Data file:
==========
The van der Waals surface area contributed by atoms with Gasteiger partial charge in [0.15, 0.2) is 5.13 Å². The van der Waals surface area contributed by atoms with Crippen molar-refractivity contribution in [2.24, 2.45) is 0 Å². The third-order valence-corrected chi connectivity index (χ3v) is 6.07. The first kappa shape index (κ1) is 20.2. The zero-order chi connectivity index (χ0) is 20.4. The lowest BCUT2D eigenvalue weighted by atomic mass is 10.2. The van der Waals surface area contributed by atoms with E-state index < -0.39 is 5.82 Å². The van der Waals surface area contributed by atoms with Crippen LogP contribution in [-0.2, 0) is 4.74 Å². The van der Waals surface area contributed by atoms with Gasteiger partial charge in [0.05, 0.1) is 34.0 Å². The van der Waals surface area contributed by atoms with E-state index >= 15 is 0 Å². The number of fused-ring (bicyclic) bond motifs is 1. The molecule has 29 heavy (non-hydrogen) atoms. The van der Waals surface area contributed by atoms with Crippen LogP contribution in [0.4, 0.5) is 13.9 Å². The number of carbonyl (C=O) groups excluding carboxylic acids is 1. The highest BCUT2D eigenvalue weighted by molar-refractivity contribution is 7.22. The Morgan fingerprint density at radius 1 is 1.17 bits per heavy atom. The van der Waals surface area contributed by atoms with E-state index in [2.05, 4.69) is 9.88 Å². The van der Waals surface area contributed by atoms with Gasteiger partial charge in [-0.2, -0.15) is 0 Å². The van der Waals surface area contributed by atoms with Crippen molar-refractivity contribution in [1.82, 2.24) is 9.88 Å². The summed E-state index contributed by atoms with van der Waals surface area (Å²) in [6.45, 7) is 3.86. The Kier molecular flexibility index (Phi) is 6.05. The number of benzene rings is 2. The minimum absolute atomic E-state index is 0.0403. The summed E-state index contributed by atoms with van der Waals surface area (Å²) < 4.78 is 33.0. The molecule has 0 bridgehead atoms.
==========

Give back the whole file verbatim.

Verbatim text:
The van der Waals surface area contributed by atoms with Gasteiger partial charge in [0.15, 0.2) is 5.13 Å². The van der Waals surface area contributed by atoms with Crippen molar-refractivity contribution in [2.24, 2.45) is 0 Å². The third-order valence-corrected chi connectivity index (χ3v) is 6.07. The first kappa shape index (κ1) is 20.2. The zero-order chi connectivity index (χ0) is 20.4. The lowest BCUT2D eigenvalue weighted by atomic mass is 10.2. The van der Waals surface area contributed by atoms with E-state index < -0.39 is 5.82 Å². The van der Waals surface area contributed by atoms with Crippen LogP contribution in [-0.2, 0) is 4.74 Å². The van der Waals surface area contributed by atoms with Gasteiger partial charge in [0.05, 0.1) is 34.0 Å². The van der Waals surface area contributed by atoms with E-state index >= 15 is 0 Å². The number of fused-ring (bicyclic) bond motifs is 1. The molecule has 29 heavy (non-hydrogen) atoms. The van der Waals surface area contributed by atoms with Crippen LogP contribution in [0.4, 0.5) is 13.9 Å². The number of carbonyl (C=O) groups excluding carboxylic acids is 1. The highest BCUT2D eigenvalue weighted by molar-refractivity contribution is 7.22. The Morgan fingerprint density at radius 1 is 1.17 bits per heavy atom. The van der Waals surface area contributed by atoms with E-state index in [2.05, 4.69) is 9.88 Å². The van der Waals surface area contributed by atoms with Gasteiger partial charge in [-0.2, -0.15) is 0 Å². The van der Waals surface area contributed by atoms with Crippen molar-refractivity contribution in [1.82, 2.24) is 9.88 Å². The summed E-state index contributed by atoms with van der Waals surface area (Å²) in [6.45, 7) is 3.86. The Kier molecular flexibility index (Phi) is 6.05. The number of benzene rings is 2. The minimum absolute atomic E-state index is 0.0403. The summed E-state index contributed by atoms with van der Waals surface area (Å²) < 4.78 is 33.0. The molecule has 0 bridgehead atoms.